Previously published on my Tumblr page, http://a-woman-apart.tumblr.com/
My mom asked me what I do with all of my free time before work now that I’m not in class, and I rattled off a list of [legitimate] things, like running errands and meeting with my caseworker. I wasn’t being dishonest, but the truth is that I do spend an awful lot of my “free time” that isn’t occupied by other things here on Tumblr. 76% of the time I don’t find anything particularly thought-provoking, but on occasion I do find something that has me wanting to think- and I spend a lot of time just thinking about things.
I’ve written about my childhood on here frequently, and it is to be remembered that even the worst of childhoods has some happy moments in it. In a couple of my posts I held a really optimistic, sunny view of things- reminiscing to times of playing outside with my younger brothers. I can also remember how I would read stories to my younger sisters. Also, my youngest sister would just sit on my bed when I was lying around and we’d talk about things, like anime and just silly stuff.
There’s never only one side to things. Actually, because of life experience and being able to see life outside the religious lens, I think that I’ve actually broadened my perspective quite a bit. I no longer have to be self-deprecating when I attempt to cite the ways that being raised hyperreligiously has damaged me. I no longer have to be angry and sad and not really understand why. I no longer have to be at the mercy of a mental illness that created so much distance between me and my loved ones; my mental illness was always there, even in the happy times- and if I “surrendered to God” it was supposed to cure it- but now it no longer has the hold on me that it used to.
At the same time, I can look at the past with more than just contempt. I could just go ahead and say, “If I didn’t go through X I wouldn’t be the person that I am today” but I think that’s just a way of sugar-coating tragedy. It’s true that I wouldn’t be the person I am today- I might be a person with more self-confidence, stronger friendships, and healthier relationships (you never know). I can embrace the past objectively and in a healthy way, without “painting it black” or “sugar-coating” it. It wasn’t all bad, but it wasn’t “great” either and that’s perfectly all right.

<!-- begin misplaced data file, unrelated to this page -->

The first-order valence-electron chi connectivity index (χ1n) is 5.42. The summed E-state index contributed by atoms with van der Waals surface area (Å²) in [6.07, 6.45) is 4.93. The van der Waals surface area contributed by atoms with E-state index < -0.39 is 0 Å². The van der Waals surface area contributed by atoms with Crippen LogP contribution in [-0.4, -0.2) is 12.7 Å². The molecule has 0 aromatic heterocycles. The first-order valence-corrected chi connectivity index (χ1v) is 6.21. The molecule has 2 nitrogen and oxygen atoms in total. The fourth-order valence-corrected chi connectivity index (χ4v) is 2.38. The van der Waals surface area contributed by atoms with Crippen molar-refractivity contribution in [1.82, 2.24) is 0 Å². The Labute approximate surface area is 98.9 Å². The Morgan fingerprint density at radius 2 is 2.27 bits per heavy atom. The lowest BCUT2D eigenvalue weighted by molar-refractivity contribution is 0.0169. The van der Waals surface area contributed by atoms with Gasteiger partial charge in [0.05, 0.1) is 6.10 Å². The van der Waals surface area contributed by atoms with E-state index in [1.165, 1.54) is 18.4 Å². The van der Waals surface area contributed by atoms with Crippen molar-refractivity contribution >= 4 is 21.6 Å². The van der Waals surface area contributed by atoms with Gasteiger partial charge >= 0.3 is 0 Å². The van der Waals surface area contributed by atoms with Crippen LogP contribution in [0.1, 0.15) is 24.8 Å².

I think there’s a saying, “I may not be where I wanna be, but I’m right where I’m supposed to be” and I think I can just apply that saying here- even though it might spawn its own set of questions as to whether or not “fate”, “destiny”, “synchronicities”, or “serendipity” are actually valid parts of our experience of life on earth. The idea that I’m “supposed” to be at a certain place or “supposed” to do a certain thing, that I have a “calling” and all of that can be equal parts romantic and equal parts horrifying, depending on whether or not we’ve “missed out on our calling” or not.
For now, I think I will go with the idealistic notion that my past and current suffering are part of a grander purpose- the betterment of myself and others. I will do this without pretending that God, the Fates, or some other force “simply knows best” and is directing my life accordingly. I am starting to believe that I have more freedom and agency in how my life turns out than I could’ve believed possible before- taking into consideration time, chance, “luck” and privilege, of course.
I now believe that I am in control of me- that it’s up to me how to view the past and how best to apply that knowledge to how I live my life. The past doesn’t have to control me, even though it’s undeniably a part of who I am.
It really is possible to rise above your circumstances. I’m doing it every day.